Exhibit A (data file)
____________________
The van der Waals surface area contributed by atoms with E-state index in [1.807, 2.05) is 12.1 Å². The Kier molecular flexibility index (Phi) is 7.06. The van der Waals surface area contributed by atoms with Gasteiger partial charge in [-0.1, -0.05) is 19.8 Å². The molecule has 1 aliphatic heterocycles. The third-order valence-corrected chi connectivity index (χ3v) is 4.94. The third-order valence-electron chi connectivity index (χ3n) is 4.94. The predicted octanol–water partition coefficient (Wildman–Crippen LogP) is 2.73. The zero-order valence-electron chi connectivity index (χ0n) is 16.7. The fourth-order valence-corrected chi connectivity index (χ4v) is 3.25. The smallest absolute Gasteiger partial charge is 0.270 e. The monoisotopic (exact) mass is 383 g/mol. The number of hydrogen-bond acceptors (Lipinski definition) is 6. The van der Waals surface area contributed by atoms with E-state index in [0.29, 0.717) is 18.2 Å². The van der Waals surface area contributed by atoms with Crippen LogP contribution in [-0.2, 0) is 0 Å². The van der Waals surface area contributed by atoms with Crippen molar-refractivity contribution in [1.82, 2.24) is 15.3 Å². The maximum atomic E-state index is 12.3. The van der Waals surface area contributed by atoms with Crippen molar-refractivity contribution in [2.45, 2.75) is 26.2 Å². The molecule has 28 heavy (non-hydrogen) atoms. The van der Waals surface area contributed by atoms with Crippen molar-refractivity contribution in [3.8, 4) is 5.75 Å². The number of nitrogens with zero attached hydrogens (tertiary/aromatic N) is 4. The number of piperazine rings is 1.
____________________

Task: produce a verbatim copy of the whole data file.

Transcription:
The van der Waals surface area contributed by atoms with E-state index in [1.807, 2.05) is 12.1 Å². The Kier molecular flexibility index (Phi) is 7.06. The van der Waals surface area contributed by atoms with Gasteiger partial charge in [-0.1, -0.05) is 19.8 Å². The molecule has 1 aliphatic heterocycles. The third-order valence-corrected chi connectivity index (χ3v) is 4.94. The third-order valence-electron chi connectivity index (χ3n) is 4.94. The predicted octanol–water partition coefficient (Wildman–Crippen LogP) is 2.73. The zero-order valence-electron chi connectivity index (χ0n) is 16.7. The fourth-order valence-corrected chi connectivity index (χ4v) is 3.25. The smallest absolute Gasteiger partial charge is 0.270 e. The monoisotopic (exact) mass is 383 g/mol. The number of hydrogen-bond acceptors (Lipinski definition) is 6. The van der Waals surface area contributed by atoms with E-state index in [0.29, 0.717) is 18.2 Å². The van der Waals surface area contributed by atoms with Crippen LogP contribution in [-0.2, 0) is 0 Å². The van der Waals surface area contributed by atoms with Crippen molar-refractivity contribution in [1.82, 2.24) is 15.3 Å². The maximum atomic E-state index is 12.3. The van der Waals surface area contributed by atoms with Crippen molar-refractivity contribution in [2.45, 2.75) is 26.2 Å². The molecule has 28 heavy (non-hydrogen) atoms. The van der Waals surface area contributed by atoms with Crippen molar-refractivity contribution in [3.8, 4) is 5.75 Å². The number of nitrogens with zero attached hydrogens (tertiary/aromatic N) is 4. The number of piperazine rings is 1.